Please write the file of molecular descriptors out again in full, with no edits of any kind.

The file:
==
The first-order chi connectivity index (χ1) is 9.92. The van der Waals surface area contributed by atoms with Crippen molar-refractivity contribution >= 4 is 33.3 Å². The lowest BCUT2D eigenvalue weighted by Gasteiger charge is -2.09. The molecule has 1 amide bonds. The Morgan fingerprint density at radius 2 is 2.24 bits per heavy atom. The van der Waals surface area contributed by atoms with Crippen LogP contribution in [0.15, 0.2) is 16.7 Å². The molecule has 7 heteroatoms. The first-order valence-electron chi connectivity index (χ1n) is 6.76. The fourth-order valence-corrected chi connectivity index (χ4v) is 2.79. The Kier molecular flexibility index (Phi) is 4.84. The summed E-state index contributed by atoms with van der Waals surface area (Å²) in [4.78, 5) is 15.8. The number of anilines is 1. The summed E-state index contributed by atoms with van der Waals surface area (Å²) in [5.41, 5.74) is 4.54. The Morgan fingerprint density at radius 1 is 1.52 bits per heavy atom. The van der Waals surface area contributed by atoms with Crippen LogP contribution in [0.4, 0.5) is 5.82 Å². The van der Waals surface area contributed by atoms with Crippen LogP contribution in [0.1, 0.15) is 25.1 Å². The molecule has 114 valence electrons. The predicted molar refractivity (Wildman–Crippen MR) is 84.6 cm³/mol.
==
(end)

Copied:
The first-order chi connectivity index (χ1) is 9.92. The van der Waals surface area contributed by atoms with Crippen molar-refractivity contribution >= 4 is 33.3 Å². The lowest BCUT2D eigenvalue weighted by Gasteiger charge is -2.09. The molecule has 1 amide bonds. The Morgan fingerprint density at radius 2 is 2.24 bits per heavy atom. The van der Waals surface area contributed by atoms with Crippen LogP contribution in [0.15, 0.2) is 16.7 Å². The molecule has 7 heteroatoms. The first-order valence-electron chi connectivity index (χ1n) is 6.76. The fourth-order valence-corrected chi connectivity index (χ4v) is 2.79. The Kier molecular flexibility index (Phi) is 4.84. The summed E-state index contributed by atoms with van der Waals surface area (Å²) in [4.78, 5) is 15.8. The number of anilines is 1. The summed E-state index contributed by atoms with van der Waals surface area (Å²) in [5.41, 5.74) is 4.54. The Morgan fingerprint density at radius 1 is 1.52 bits per heavy atom. The van der Waals surface area contributed by atoms with Crippen LogP contribution in [0.4, 0.5) is 5.82 Å². The van der Waals surface area contributed by atoms with Crippen LogP contribution in [0.1, 0.15) is 25.1 Å². The molecule has 114 valence electrons. The predicted molar refractivity (Wildman–Crippen MR) is 84.6 cm³/mol.